Our specific aims are 1) Define the causal relationships between space flight condition induced NADPH oxidase expression, vascular damage, and BBB function following microgravity and/or low-dose irradiation in mature mice using neuropathology, stereological, and automated image analysis, and neurobehavioral outcomes. 2) Determine if space flight condition-induced oxidative stress is mediated through NADPH oxidase in brain microvasculature.

Nox2 (a subunit of NADPH oxidase) gene knockout (Nox2(-/-)) mice, and wild-type (Nox2(+/+)) C57BL/6 mice will be used in this ground-based animal study. Hindlimb unloading (HLU) will be used to model the unloading, fluid shift, and physiological stress aspects of the microgravity component. Low-dose/low-dose-rate (LDR) gamma-irradiation (0.5 Gy at 0.01 cGy/h) will be delivered to the whole-body of mature adult mice to simulate the radiation component for over 21 days while the animals are tail-unloaded in cages for microgravity simulation. We will evaluate the radiation- and microgravity-induced brain vascular and tissue remodeling at multiple time points (1 day to 12 months post-irradiation).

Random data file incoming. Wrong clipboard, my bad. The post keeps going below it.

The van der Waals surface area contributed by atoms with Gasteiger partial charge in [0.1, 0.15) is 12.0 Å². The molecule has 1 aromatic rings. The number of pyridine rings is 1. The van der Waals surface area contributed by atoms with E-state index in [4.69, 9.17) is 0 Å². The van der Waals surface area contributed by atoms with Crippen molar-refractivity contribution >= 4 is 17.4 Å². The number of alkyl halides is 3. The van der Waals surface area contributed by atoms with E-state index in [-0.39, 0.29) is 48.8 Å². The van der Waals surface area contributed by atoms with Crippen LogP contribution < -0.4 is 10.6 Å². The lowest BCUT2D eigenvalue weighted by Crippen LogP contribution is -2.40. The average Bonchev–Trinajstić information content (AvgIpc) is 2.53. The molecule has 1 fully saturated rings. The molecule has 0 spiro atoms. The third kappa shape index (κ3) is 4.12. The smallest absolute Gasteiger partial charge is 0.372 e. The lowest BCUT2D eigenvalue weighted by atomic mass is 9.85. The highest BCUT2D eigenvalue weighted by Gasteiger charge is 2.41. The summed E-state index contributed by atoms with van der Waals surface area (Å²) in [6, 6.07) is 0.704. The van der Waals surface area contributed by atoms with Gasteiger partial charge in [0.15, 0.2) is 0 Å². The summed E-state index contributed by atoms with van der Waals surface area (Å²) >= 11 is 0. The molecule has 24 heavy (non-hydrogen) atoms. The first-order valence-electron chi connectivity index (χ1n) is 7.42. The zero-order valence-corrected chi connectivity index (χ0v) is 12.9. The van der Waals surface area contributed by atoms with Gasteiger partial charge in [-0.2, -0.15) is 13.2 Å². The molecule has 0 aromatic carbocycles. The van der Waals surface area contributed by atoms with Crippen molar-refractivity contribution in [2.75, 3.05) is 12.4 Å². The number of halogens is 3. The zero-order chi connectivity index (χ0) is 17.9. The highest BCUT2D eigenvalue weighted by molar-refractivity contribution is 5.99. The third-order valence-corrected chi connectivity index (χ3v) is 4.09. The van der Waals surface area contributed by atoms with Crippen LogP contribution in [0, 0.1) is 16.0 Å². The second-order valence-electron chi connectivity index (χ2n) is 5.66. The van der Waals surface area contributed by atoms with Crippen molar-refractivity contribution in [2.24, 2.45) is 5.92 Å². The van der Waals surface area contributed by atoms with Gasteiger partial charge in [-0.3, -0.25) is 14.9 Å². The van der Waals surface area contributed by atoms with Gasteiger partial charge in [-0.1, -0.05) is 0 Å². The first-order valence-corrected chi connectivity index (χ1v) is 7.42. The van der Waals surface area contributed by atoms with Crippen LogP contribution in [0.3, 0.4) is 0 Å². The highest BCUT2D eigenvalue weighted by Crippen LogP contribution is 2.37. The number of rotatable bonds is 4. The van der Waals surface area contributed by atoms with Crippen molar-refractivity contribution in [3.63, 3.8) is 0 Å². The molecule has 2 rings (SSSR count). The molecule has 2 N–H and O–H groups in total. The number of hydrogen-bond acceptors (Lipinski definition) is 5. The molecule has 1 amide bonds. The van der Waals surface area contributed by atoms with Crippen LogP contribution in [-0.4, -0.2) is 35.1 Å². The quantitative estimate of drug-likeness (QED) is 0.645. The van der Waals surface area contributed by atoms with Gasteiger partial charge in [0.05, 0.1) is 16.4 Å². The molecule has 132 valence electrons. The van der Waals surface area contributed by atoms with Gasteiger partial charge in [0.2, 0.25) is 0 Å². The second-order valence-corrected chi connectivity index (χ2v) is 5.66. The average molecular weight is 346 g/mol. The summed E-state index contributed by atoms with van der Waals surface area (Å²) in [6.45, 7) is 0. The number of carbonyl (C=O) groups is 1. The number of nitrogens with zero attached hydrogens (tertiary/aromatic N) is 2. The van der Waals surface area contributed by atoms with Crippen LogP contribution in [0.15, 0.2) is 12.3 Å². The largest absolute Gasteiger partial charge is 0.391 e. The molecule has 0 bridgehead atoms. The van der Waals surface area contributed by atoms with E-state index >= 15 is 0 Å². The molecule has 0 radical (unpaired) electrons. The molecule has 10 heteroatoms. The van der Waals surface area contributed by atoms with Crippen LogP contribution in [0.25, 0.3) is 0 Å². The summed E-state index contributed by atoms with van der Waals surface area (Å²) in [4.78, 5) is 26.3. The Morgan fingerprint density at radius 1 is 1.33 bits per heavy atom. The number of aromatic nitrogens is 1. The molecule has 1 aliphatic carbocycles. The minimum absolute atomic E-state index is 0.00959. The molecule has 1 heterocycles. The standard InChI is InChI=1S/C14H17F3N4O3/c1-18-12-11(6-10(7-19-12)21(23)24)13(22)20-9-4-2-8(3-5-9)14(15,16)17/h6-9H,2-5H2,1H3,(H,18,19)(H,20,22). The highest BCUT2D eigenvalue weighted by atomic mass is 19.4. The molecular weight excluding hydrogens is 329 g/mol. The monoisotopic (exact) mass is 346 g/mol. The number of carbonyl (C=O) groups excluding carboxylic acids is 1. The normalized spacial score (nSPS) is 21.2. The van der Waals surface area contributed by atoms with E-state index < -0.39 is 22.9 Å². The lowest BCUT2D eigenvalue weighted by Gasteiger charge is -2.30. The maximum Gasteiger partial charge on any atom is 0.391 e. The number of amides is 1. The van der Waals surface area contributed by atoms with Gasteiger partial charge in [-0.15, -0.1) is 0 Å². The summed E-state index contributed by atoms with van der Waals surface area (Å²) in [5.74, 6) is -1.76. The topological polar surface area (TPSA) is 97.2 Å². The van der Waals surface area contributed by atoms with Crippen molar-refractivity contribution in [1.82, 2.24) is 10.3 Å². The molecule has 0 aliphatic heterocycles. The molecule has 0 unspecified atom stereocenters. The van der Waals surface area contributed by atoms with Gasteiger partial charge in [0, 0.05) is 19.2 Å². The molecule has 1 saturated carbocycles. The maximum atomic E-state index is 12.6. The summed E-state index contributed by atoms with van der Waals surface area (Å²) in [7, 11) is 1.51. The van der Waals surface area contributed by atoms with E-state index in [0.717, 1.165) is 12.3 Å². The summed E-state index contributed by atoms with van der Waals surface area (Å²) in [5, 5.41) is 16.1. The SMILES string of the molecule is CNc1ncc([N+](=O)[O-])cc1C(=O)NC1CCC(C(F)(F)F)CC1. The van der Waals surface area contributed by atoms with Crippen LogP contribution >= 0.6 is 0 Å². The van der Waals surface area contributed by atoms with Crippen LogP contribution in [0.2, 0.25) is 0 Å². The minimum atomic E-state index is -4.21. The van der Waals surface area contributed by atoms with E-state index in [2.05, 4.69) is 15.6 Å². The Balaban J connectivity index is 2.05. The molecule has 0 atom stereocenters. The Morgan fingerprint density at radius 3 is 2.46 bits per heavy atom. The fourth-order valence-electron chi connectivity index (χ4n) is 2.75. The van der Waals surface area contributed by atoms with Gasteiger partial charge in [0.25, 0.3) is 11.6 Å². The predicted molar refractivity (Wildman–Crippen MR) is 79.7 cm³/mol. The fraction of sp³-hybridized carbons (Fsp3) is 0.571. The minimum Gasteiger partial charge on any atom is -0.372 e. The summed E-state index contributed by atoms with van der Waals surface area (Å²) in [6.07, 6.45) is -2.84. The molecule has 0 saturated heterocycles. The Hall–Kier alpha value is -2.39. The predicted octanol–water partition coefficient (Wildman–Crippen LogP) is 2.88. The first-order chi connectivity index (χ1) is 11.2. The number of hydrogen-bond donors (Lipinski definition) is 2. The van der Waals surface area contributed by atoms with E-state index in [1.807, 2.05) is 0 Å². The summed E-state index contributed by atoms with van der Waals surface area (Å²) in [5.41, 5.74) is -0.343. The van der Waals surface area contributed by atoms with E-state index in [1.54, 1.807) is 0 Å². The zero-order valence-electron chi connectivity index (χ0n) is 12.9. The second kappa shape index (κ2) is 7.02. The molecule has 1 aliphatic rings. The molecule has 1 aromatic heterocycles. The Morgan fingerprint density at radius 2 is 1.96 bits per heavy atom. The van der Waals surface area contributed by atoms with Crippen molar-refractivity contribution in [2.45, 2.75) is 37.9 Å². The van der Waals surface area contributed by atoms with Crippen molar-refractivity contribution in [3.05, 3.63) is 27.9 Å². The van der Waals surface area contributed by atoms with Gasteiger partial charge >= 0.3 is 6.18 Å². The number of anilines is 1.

Together, our unique, integrative, and quantitative activities with advanced imaging techniques, stereological analysis, and behavioral tests will provide insight into the molecular mechanisms of space flight condition-induced oxidative damage on brain tissue and vascular remodeling. Understanding how factors and environmental stress impact on vasculature, tissue remodeling, and function will increase our knowledge and focus toward more effective countermeasures during human space flight and planetary exploration. Our study will also lend new insights into the causes and possible treatments of debilitating neurovascular-related disease and neurodegeneration by targeting NADPH oxidase activation.

Research Impact/Earth Benefits: Oxidative stress in central nervous system (CNS) is a major contributor to brain injury and aging. There are strong indications that the physiological effects of space flight are similar to those seen in some neurodegenerative diseases and aging: multiple sclerosis, Alzheimer’s disease, Parkinson’s disease, Huntington’s disease. Our study will provide the first detailed description of combined effects of microgravity and LDR radiation on oxidative stress-induced brain tissue and microvessel network remodeling and underlying mechanism(s) of potential interaction of space flight environmental components over a 12-month observation period. Our research will provide important input to elucidate cellular pathways of response and adaptation to stress imposed by environmental conditions in the brain vasculature. Understanding how factors and environmental insults impact on vasculature and tissue remodeling and function will increase our knowledge and help focus the approach toward more effective countermeasures during human space flight and planetary exploration. Our study might also lend new insights into the causes and possible treatments of debilitating neurovascular-related diseases and neurodegeneration.